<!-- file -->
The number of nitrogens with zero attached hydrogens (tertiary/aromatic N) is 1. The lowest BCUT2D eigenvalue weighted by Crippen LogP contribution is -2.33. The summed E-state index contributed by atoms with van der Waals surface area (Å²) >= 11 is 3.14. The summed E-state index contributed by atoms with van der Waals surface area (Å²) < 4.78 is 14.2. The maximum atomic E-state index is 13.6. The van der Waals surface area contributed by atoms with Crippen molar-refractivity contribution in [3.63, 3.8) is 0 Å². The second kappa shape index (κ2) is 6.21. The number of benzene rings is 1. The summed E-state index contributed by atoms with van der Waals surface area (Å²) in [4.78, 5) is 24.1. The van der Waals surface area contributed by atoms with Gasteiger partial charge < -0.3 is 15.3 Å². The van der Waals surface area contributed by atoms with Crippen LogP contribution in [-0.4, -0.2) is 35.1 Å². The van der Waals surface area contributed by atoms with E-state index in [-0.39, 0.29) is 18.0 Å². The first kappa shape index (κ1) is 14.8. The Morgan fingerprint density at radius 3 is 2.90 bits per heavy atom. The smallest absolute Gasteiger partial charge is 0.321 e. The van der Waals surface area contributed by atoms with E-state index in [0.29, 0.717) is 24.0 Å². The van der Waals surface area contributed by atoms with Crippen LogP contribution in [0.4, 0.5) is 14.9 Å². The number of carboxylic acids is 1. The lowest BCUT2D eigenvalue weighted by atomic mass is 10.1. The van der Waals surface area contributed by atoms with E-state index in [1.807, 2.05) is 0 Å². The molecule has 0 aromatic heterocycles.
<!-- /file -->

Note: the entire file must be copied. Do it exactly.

The number of nitrogens with zero attached hydrogens (tertiary/aromatic N) is 1. The lowest BCUT2D eigenvalue weighted by Crippen LogP contribution is -2.33. The summed E-state index contributed by atoms with van der Waals surface area (Å²) >= 11 is 3.14. The summed E-state index contributed by atoms with van der Waals surface area (Å²) < 4.78 is 14.2. The maximum atomic E-state index is 13.6. The van der Waals surface area contributed by atoms with Crippen molar-refractivity contribution in [3.63, 3.8) is 0 Å². The second kappa shape index (κ2) is 6.21. The number of benzene rings is 1. The summed E-state index contributed by atoms with van der Waals surface area (Å²) in [4.78, 5) is 24.1. The van der Waals surface area contributed by atoms with Gasteiger partial charge < -0.3 is 15.3 Å². The van der Waals surface area contributed by atoms with Crippen LogP contribution in [-0.4, -0.2) is 35.1 Å². The van der Waals surface area contributed by atoms with E-state index in [-0.39, 0.29) is 18.0 Å². The first kappa shape index (κ1) is 14.8. The Morgan fingerprint density at radius 3 is 2.90 bits per heavy atom. The smallest absolute Gasteiger partial charge is 0.321 e. The van der Waals surface area contributed by atoms with E-state index in [0.29, 0.717) is 24.0 Å². The van der Waals surface area contributed by atoms with Crippen LogP contribution in [0.4, 0.5) is 14.9 Å². The number of carboxylic acids is 1. The lowest BCUT2D eigenvalue weighted by atomic mass is 10.1. The van der Waals surface area contributed by atoms with E-state index in [1.807, 2.05) is 0 Å². The molecule has 0 aromatic heterocycles.